Poverty, Inequality, and Family Living Standards Impacts across Seven Nations: The Effect of Noncash Subsidies for Health, Education and Housing
The main aim of this paper has been to summarize the impact of noncash income-health and health education benefits, and imputed rent-on living standards, income distribution and poverty in seven nations at the beginning of the 1980s using the Luxembourg Income Study database. Our results do not give rise to a pattern of national differences in poverty rates or income inequality which are markedly different from that which emerges from previous LIS research based on cash income alone. While these results may be sensitive to the techniques used to measure and value noncash benefits in this paper, it appears that noncash income reinforces the redistributive impact of conventional (cash) tax-transfer mechanisms rather than acting to offset them in any major way. Coauthors are Peter Saunders, John Coder, Stephen Jenkins, Johan Fritzell, Aldi J. M. Hagenaars, Richard Hauser, and Michael Wolfson. Copyright 1993 by The International Association for Research in Income and Wealth.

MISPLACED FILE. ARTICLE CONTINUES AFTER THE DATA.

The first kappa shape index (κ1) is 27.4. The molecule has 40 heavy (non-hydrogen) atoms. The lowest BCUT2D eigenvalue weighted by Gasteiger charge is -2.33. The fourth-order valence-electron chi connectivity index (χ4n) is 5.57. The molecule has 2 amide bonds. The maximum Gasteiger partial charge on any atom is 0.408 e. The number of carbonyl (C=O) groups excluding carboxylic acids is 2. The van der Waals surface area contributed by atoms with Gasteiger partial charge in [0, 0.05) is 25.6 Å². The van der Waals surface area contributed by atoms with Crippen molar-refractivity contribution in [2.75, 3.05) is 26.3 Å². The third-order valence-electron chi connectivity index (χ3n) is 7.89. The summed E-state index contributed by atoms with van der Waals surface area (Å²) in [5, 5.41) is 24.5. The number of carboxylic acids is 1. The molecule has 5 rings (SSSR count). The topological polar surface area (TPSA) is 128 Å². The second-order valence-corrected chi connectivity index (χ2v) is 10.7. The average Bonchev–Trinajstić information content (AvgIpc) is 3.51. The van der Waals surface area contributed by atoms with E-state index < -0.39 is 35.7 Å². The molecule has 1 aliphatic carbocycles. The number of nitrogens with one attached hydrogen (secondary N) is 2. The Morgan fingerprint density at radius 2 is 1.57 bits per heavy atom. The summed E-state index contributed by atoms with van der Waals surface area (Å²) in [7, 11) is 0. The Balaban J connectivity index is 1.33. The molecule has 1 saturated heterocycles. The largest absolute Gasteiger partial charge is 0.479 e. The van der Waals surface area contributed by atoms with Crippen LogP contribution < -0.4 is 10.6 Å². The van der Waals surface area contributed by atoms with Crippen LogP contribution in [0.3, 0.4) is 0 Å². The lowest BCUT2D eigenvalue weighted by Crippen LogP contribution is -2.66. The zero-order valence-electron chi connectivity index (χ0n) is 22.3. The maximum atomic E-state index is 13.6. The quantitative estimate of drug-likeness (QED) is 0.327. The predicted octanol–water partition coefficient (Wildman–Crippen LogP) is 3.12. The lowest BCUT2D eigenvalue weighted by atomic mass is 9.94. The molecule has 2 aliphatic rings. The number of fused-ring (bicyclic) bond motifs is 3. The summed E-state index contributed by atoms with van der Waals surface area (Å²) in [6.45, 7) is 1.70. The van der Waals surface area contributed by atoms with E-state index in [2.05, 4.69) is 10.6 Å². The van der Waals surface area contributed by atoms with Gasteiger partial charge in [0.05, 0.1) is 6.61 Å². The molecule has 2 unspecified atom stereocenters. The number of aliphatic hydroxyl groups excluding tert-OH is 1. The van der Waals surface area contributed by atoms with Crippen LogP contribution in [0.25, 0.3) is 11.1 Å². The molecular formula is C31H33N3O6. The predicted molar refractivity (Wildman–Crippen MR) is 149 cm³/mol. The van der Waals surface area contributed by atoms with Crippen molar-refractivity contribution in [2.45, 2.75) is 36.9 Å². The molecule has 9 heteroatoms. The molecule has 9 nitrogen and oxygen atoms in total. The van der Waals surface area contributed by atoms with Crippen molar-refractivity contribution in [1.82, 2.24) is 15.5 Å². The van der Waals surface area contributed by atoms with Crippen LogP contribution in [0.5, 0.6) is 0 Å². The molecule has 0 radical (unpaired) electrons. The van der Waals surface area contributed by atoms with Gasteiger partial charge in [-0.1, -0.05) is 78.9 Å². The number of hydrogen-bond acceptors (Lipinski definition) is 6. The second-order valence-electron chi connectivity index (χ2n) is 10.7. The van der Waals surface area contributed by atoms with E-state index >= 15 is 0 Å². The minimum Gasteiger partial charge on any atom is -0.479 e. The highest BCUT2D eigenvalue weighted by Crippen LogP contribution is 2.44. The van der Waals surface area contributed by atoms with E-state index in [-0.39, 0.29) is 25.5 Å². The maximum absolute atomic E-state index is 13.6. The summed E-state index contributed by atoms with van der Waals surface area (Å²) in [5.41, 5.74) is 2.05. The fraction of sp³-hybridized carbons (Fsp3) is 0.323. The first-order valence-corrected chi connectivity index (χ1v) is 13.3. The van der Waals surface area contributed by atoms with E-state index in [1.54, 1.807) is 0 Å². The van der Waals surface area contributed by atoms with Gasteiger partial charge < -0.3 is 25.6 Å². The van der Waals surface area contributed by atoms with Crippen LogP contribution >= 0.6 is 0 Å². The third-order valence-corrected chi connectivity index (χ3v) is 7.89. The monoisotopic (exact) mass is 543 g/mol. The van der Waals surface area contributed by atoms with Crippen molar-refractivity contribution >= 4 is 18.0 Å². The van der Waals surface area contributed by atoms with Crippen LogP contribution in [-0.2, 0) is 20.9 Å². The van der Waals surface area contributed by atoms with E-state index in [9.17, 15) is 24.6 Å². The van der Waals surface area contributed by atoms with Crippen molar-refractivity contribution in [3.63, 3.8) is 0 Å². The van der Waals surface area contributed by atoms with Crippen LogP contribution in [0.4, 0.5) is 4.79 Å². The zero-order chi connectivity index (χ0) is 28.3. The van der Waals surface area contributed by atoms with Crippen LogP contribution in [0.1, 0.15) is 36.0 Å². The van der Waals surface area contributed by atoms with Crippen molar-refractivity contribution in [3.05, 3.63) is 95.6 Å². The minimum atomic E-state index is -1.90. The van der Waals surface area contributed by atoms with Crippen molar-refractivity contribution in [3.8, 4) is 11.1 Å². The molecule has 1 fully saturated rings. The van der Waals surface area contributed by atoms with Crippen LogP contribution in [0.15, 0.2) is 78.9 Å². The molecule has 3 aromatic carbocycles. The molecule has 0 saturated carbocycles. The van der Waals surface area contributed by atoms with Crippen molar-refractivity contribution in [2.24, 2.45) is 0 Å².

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Volume (Year): 39 (1993)
Issue (Month): 3 (September)
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